JJ Jegede is a one of Great Britain’s leading athletes who specialty is the Long jump. His personal best is 8.11 meters and is currently 2014 British Indoor and Outdoor Champion. He has competed for Great Britain in 3 European Championships with a best finish of 4th at the 2012 edition. He has also competed for England at Glasgow 2014 Commonwealth Games finishing 7th.

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JJ Jegede is a one of Great Britain’s leading athletes who speciality is the Long jump. His personal best is 8.11 metres and is currently 2012 UK Champion. Although JJ has achieved successes in sport, his journey to this position has been challenging. He is the youngest of 4 children and was brought up by only his mum in Hackney, east London. Hackney is the most deprived area in the UK according to its SOA rank. Hackney is above the London average in all crimes including violence against the person, common assault and burglary. The environment was difficult to succeed in and JJ got into numerous fights in primary school. His mother decided to school him in the suburbs of Barking and this is where he was introduced to sport. He wasn’t a talented sportsman but tried every sport sometimes coming last. He persisted and became a decent footballer that had trials with Tottenham and Norwich.

JJ wasn’t intellectually gifted either but worked diligently at his studies and became the only child in his household to go to university. He was awarded a sports scholarship and studied Banking and Finance at Loughborough University.

The road to the long jump runway and medals was never in his plans! He only wanted to be a footballer and had trials with Norwich and Tottenham in his early teens. It was only after his P.E. teacher Mr Tickner forced him to compete in the long jump that he found his forte. After coming second by 1cm with 5.88m he was inspired to go to his local club and train to improve. His passion for the event grew and 10 years later, after national and international victories, he is striving to win the greatest prize of all, Olympic gold! In October 2010, he began working with Peter Stanley who coached triple jump world record holder Jonathan Edwards. Since then he has achieved indoor and outdoor personal bests and the sky is the limit.

So tell us a little bit about your background, where were you born?
Growing up in East London, and I was actively involved in sports entering trials with several football clubs like Tottenham Hotspurs. I was really good at football and was the top scorer in the team. After finishing playing a match one day I developed a knee problems at the age of 14 and found it difficult to play football again.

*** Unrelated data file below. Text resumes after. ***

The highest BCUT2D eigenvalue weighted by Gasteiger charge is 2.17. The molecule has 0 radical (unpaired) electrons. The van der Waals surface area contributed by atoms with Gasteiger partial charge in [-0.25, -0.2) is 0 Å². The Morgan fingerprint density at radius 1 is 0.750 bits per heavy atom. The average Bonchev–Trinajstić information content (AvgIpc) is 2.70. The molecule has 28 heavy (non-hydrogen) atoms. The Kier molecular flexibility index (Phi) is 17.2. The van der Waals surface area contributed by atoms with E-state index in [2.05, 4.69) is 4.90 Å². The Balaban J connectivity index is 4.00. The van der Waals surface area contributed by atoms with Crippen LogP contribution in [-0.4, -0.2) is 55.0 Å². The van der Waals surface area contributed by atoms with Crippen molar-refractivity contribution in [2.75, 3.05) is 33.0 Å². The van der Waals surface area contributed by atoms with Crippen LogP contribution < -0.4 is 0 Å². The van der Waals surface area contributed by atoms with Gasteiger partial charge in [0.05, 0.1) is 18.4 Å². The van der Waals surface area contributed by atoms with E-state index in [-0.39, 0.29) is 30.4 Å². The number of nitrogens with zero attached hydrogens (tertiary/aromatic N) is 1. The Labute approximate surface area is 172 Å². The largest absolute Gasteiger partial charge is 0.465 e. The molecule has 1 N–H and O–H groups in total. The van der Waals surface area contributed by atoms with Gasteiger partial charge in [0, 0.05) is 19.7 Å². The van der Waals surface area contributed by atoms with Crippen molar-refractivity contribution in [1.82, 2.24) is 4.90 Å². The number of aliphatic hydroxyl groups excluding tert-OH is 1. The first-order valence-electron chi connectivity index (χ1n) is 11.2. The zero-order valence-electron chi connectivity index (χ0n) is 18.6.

What happened after leaving football?

When I was 16 my PE teacher persuaded me to try the long jump, so I went ahead and signed up. In my first ever competition I think I came 7th or 8th that day. The following season (2003) I represented Essex at the English Schools Championships, and in 2004 I won the U20 AAA Championship and my first ever international vest.
Why did you get into a career in athletics and not football?
“My P.E. teacher forced me into a schools competition to compete in the long jump” he says, before adding “I got hooked and the rest was history.” In his first ever event he came in second- 1cm behind the winner. While JJ remains coy about whether he can catch fellow Brit Greg Rutherford’s leading distance of 8.51m, he is looking to jump further than he has before: “I hope to jump more than (my personal best of) 8.11. I’m looking forward to finding out.” “I want to jump very far! I want to look back on my career and be able to say to myself that I always tried to keep improving and maximizing my talents.” And to do this he trains six days a week for up to four hours. The 28 year-old varies his training between running, weights, plyometrics and of course actual jumping.

The best thing about being an athlete according to the man himself is the “competitive aspect.” Luckily for him and for spectators there is plenty of competition for him to go up against, not only internationally but closer to home on the domestic front. “We’ve got some good long jumpers in Britain.” However, he’s clear who his biggest rival is,: “My biggest rival is myself. It’s a constant battle with myself to get the best out.”

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